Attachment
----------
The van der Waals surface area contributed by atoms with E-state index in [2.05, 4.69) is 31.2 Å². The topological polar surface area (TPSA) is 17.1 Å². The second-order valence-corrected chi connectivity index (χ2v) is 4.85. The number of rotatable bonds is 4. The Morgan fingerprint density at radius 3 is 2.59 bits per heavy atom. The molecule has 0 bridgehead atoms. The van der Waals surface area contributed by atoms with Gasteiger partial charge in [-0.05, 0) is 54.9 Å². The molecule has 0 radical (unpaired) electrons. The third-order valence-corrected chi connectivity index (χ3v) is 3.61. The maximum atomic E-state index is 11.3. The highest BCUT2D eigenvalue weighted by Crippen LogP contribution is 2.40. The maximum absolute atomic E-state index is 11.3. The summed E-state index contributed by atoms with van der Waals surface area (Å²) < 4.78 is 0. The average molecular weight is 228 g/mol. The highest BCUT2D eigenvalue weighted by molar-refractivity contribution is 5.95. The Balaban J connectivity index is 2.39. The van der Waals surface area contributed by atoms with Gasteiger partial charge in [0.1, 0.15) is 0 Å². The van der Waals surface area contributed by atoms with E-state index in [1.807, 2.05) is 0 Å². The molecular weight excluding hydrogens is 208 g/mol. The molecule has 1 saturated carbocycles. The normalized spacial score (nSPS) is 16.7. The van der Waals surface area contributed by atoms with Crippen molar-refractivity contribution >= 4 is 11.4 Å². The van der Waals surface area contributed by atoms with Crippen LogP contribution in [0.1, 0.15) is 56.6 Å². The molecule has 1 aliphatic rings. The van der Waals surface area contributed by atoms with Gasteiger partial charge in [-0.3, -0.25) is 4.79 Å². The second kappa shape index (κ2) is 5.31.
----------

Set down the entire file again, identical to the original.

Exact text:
The van der Waals surface area contributed by atoms with E-state index in [2.05, 4.69) is 31.2 Å². The topological polar surface area (TPSA) is 17.1 Å². The second-order valence-corrected chi connectivity index (χ2v) is 4.85. The number of rotatable bonds is 4. The Morgan fingerprint density at radius 3 is 2.59 bits per heavy atom. The molecule has 0 bridgehead atoms. The van der Waals surface area contributed by atoms with Gasteiger partial charge in [-0.05, 0) is 54.9 Å². The molecule has 0 radical (unpaired) electrons. The third-order valence-corrected chi connectivity index (χ3v) is 3.61. The maximum atomic E-state index is 11.3. The highest BCUT2D eigenvalue weighted by Crippen LogP contribution is 2.40. The maximum absolute atomic E-state index is 11.3. The summed E-state index contributed by atoms with van der Waals surface area (Å²) < 4.78 is 0. The average molecular weight is 228 g/mol. The highest BCUT2D eigenvalue weighted by molar-refractivity contribution is 5.95. The Balaban J connectivity index is 2.39. The van der Waals surface area contributed by atoms with Gasteiger partial charge in [0.1, 0.15) is 0 Å². The van der Waals surface area contributed by atoms with E-state index in [1.807, 2.05) is 0 Å². The molecular weight excluding hydrogens is 208 g/mol. The molecule has 1 saturated carbocycles. The normalized spacial score (nSPS) is 16.7. The van der Waals surface area contributed by atoms with Crippen molar-refractivity contribution >= 4 is 11.4 Å². The van der Waals surface area contributed by atoms with Crippen LogP contribution in [0.1, 0.15) is 56.6 Å². The molecule has 1 aliphatic rings. The van der Waals surface area contributed by atoms with Gasteiger partial charge in [-0.3, -0.25) is 4.79 Å². The second kappa shape index (κ2) is 5.31.